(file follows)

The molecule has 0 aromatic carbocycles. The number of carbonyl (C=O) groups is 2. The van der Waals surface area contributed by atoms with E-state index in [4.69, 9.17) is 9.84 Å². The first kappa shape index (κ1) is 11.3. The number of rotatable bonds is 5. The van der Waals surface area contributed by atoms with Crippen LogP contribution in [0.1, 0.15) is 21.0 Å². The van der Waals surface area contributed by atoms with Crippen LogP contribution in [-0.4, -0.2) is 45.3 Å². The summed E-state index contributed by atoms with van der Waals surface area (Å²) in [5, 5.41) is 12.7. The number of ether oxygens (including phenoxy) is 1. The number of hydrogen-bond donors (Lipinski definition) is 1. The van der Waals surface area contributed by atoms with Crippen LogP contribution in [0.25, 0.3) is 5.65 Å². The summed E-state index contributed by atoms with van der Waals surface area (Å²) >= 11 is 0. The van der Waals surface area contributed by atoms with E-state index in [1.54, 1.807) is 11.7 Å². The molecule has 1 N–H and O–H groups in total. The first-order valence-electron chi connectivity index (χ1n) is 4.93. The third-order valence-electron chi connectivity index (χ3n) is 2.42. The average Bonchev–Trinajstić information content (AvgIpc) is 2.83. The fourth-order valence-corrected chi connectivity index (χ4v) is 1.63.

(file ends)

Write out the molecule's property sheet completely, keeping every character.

The molecule has 0 aromatic carbocycles. The number of carbonyl (C=O) groups is 2. The van der Waals surface area contributed by atoms with E-state index in [4.69, 9.17) is 9.84 Å². The first kappa shape index (κ1) is 11.3. The number of rotatable bonds is 5. The van der Waals surface area contributed by atoms with Crippen LogP contribution in [0.1, 0.15) is 21.0 Å². The van der Waals surface area contributed by atoms with Crippen LogP contribution in [-0.4, -0.2) is 45.3 Å². The summed E-state index contributed by atoms with van der Waals surface area (Å²) in [5, 5.41) is 12.7. The number of ether oxygens (including phenoxy) is 1. The number of hydrogen-bond donors (Lipinski definition) is 1. The van der Waals surface area contributed by atoms with Crippen LogP contribution in [0.25, 0.3) is 5.65 Å². The summed E-state index contributed by atoms with van der Waals surface area (Å²) >= 11 is 0. The van der Waals surface area contributed by atoms with E-state index in [1.54, 1.807) is 11.7 Å². The molecule has 1 N–H and O–H groups in total. The first-order valence-electron chi connectivity index (χ1n) is 4.93. The third-order valence-electron chi connectivity index (χ3n) is 2.42. The average Bonchev–Trinajstić information content (AvgIpc) is 2.83. The fourth-order valence-corrected chi connectivity index (χ4v) is 1.63.